Partly due to my line of work and partly on purpose, I turned my writing ability towards making a step to equality. I believe this to be a very important issue at the moment. In Georgia, feminist movement is on the rise and it is important that each of us make their own contribution – write, paint a poster, protest in front of the Parliament and so on. I think only such comprehensive measures can improve the condition of women in Georgia. We, women, have to fight even for fundamental issues like reproductive rights. That is why, it is very important that women struggling in different fields make each other stronger. This was the reason I decided to donate my author fee to help women with breast cancer. It is one of the most widespread diseases that plague women and often results in fatal outcome unless it is timely diagnosed and treated. This book has brought a largely positive wave in my life. I believe when you receive so much positive energy you are obliged to the world to give it away. Doing this was a continuation of the natural chain of events that I was part of. I just picked the topic that concerned women and every time I am given an opportunity to remind the society of any challenge the women face, I will seize this opportunity.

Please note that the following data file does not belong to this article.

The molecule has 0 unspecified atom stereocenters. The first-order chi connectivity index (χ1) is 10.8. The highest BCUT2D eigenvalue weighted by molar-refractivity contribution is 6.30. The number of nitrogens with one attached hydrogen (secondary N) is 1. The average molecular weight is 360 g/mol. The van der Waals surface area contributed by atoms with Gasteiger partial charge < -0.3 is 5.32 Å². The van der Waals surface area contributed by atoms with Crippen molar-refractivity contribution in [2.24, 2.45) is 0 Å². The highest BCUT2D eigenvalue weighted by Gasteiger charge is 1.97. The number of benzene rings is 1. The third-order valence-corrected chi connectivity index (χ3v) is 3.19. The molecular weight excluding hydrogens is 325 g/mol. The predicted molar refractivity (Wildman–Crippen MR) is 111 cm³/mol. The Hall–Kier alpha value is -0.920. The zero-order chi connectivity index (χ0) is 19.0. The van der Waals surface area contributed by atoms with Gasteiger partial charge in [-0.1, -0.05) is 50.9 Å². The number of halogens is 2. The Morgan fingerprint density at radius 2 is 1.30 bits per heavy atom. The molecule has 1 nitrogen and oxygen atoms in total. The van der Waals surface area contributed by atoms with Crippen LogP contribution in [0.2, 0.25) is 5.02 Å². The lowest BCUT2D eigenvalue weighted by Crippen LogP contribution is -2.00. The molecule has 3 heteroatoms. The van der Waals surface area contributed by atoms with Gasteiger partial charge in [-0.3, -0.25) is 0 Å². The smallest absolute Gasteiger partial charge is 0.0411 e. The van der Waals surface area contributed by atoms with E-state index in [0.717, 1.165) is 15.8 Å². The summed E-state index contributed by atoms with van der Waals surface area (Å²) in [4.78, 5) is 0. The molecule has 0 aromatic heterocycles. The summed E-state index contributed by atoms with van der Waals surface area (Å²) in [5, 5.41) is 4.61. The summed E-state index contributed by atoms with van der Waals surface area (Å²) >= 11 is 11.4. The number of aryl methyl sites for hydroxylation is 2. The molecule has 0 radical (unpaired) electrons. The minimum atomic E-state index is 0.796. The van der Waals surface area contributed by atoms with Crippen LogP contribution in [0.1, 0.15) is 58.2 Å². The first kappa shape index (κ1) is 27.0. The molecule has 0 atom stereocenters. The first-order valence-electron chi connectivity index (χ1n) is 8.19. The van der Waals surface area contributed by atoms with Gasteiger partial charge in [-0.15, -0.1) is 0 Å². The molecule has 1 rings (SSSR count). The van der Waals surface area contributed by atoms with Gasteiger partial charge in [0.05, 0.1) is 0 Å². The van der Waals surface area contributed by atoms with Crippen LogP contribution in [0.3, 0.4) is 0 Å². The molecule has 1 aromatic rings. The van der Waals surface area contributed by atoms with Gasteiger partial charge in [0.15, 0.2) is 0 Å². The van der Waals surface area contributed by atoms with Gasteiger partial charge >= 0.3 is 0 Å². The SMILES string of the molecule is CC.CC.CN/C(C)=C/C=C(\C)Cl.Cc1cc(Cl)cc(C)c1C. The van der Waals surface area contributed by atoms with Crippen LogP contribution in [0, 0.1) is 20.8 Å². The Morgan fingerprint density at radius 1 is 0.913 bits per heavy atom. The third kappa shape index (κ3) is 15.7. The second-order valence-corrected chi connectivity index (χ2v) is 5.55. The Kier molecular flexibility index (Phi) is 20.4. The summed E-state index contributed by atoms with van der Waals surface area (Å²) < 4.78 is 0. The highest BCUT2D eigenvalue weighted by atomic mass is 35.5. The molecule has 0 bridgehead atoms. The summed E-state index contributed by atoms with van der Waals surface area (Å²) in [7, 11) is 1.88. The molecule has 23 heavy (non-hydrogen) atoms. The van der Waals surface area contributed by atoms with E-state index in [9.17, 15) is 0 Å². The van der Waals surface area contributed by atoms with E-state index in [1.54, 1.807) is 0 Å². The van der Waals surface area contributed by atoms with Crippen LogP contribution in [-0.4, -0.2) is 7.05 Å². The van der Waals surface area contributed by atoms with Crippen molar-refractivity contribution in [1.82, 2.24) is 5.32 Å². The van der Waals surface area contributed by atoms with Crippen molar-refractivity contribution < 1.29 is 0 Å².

As a little girl, I wanted to have a superpower. After years, I realized that I do have the superpower and it is my ability to write. Obviously, I am unable to stop a doomed ship from sinking but if my works can change something in the outlook and life of a single person, it means I really have a superpower. What could possibly better than year someone tell you that your book has changed their life for the better? Wherever I go, I am followed by the feeling that I am not alone any more because there are girls around me who love “The City on the Water”, and who share the ideas that I’ve put in my book. It means there is a whole generation of young women who are ready to fight for their own rights and change their lives for the better.”